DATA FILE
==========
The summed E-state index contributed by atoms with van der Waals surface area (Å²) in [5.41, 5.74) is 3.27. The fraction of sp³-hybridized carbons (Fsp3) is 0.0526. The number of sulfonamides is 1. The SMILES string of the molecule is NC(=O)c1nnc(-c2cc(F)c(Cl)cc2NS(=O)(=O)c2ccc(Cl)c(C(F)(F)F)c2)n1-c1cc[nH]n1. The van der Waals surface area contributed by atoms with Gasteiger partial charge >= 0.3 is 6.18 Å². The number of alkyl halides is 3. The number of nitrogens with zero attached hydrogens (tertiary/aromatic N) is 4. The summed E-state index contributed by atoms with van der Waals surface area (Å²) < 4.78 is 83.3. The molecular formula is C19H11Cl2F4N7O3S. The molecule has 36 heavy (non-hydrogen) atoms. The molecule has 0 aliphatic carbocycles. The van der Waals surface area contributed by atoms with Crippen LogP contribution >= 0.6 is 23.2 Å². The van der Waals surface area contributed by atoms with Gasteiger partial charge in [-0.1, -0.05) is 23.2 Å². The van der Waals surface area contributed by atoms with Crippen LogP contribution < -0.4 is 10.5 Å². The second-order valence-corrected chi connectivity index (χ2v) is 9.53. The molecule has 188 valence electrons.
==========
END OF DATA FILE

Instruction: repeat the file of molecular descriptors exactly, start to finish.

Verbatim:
The summed E-state index contributed by atoms with van der Waals surface area (Å²) in [5.41, 5.74) is 3.27. The fraction of sp³-hybridized carbons (Fsp3) is 0.0526. The number of sulfonamides is 1. The SMILES string of the molecule is NC(=O)c1nnc(-c2cc(F)c(Cl)cc2NS(=O)(=O)c2ccc(Cl)c(C(F)(F)F)c2)n1-c1cc[nH]n1. The van der Waals surface area contributed by atoms with Gasteiger partial charge >= 0.3 is 6.18 Å². The number of alkyl halides is 3. The number of nitrogens with zero attached hydrogens (tertiary/aromatic N) is 4. The summed E-state index contributed by atoms with van der Waals surface area (Å²) < 4.78 is 83.3. The molecular formula is C19H11Cl2F4N7O3S. The molecule has 36 heavy (non-hydrogen) atoms. The molecule has 0 aliphatic carbocycles. The van der Waals surface area contributed by atoms with Crippen LogP contribution >= 0.6 is 23.2 Å². The van der Waals surface area contributed by atoms with Gasteiger partial charge in [-0.1, -0.05) is 23.2 Å². The van der Waals surface area contributed by atoms with Crippen LogP contribution < -0.4 is 10.5 Å². The second-order valence-corrected chi connectivity index (χ2v) is 9.53. The molecule has 188 valence electrons.